IMF published its staff report and selected issues report under the 2019 Article IV consultation with the Kingdom of the Netherlands. Directors recommended further tightening of macro-prudential policies, including loan-to value and debt-service-to-income ratios. They noted that banking sector soundness and profitability have improved, although banks remain highly leveraged, concentrated, and vulnerable to shocks; thus, they encouraged the authorities to continue to build buffers and further strengthen supervision.
The staff report highlights that bank credit to non-financial corporations contracted by about 1% y-o-y in November 2018. Non-banks, mainly insurance companies and pension funds, increased their mortgage lending recently, but from relatively low levels. Banks capitalization improved and non-performing loans (NPLs) are among the lowest in the euro area. Banks are increasingly focusing their lending activity on the domestic market, with mortgage loans representing about 90% of long-term lending. In addition, banks are still highly dependent on wholesale funding, with an aggregate loan-to-deposit ratio above 120%, compared to below 100 for the euro area. Short-term market funding represents about 28% of total. This makes banks vulnerable to changes in global financial conditions.
The report highlights that continued building of capital and liquidity buffers to comply with tightening requirements and reinforce resilience to shocks is warranted. The 2018 EBA stress test indicates that large banks are well-capitalized but one bank falls below the 3% leverage ratio (capital-to-assets) limit in the adverse scenario. In addition, the leverage ratio is below the euro area average for significant institutions and should be strengthened. Furthermore, the report reveals that, as macro-prudential policies were tightened recently, household debt has stabilized at about 250% of the net disposable income, but it still remains high. Over-borrowing on mortgages has contributed to the accumulation of household debt. When housing prices declined sharply after the global financial crisis, many mortgages were under water and private consumption contracted sharply, as households attempted to rebuild their net worth.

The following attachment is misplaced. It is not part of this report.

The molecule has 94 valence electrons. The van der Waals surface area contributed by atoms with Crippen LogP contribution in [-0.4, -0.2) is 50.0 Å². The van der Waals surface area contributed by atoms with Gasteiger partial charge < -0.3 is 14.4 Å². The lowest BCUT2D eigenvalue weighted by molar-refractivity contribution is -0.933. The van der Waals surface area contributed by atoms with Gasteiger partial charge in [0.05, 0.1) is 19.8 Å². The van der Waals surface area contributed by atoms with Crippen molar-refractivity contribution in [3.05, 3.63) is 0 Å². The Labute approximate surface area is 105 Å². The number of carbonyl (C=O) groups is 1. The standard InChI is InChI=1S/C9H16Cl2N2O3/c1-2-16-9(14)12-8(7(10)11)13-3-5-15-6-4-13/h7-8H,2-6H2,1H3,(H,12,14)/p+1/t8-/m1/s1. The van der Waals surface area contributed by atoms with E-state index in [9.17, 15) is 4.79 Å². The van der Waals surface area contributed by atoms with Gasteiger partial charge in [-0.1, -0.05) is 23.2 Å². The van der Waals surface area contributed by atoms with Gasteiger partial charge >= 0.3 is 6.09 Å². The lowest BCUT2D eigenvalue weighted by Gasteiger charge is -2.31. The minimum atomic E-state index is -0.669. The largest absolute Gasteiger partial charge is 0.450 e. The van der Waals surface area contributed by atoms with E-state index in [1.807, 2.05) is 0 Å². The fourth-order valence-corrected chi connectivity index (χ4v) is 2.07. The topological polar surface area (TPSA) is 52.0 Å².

The report also notes that insurance sector solvency has improved but insurers remain vulnerable in the current low interest rate environment. Low interest rates are associated with higher liabilities for insurers, especially for life insurance where 67% of liabilities consist of guaranteed return policies. The new national recovery and resolution framework for insurance companies is a welcome development. Such a framework, which is intended to protect policy holders and safeguard financial stability, will facilitate orderly resolution of insurance companies in the event of a disruptive shock.
Keywords: Europe, Netherlands, Banking, Insurance, Macro-Prudential Policy, NPLs, Recovery and Resolution Framework, Article IV, IMF
Previous ArticleIMF Publishes Reports on 2018 Article IV Consultation with Croatia
BCBS is consulting on the principles for operational resilience and the revisions to the principles for sound management of operational risk for banks.
The Financial Stability Institute (FSI) of BIS published a brief note that examines the supervisory challenges associated with certain temporary regulatory relief measures introduced by BCBS and prudential authorities in response to the COVID-19 pandemic.
HKMA, together with the Banking Sector Small and Medium-Size Enterprise (SME) Lending Coordination Mechanism, announced a ninety-day repayment deferment for trade facilities under the Pre-approved Principal Payment Holiday Scheme.
The Advisory Scientific Committee of ESRB published a response, in the form of an Insights Paper, to the EBA proposals for reforms to the stress testing framework in EU.
MAS announced several initiatives to support adoption of the Singapore Overnight Rate Average (SORA), which is administered by MAS.
BoE updated the reporting template for Form ER as well as the Form ER definitions, which contain guidance on the methodology to be used in calculating annualized interest rates.
PRA published the policy statement PS19/20 on the final policy for extending coverage under the Financial Services Compensation Scheme (FSCS) for Temporary High Balance.
EBA published the final draft implementing technical standards for disclosures and reporting on the minimum requirements for own funds and eligible liabilities (MREL) and the total loss-absorbing capacity (TLAC) requirements in EU.
EBA published an erratum for the phase 2 of technical package on the reporting framework 2.10.
EC published the Implementing Regulation 2020/1145, which lays down technical information for calculation of technical provisions and basic own funds.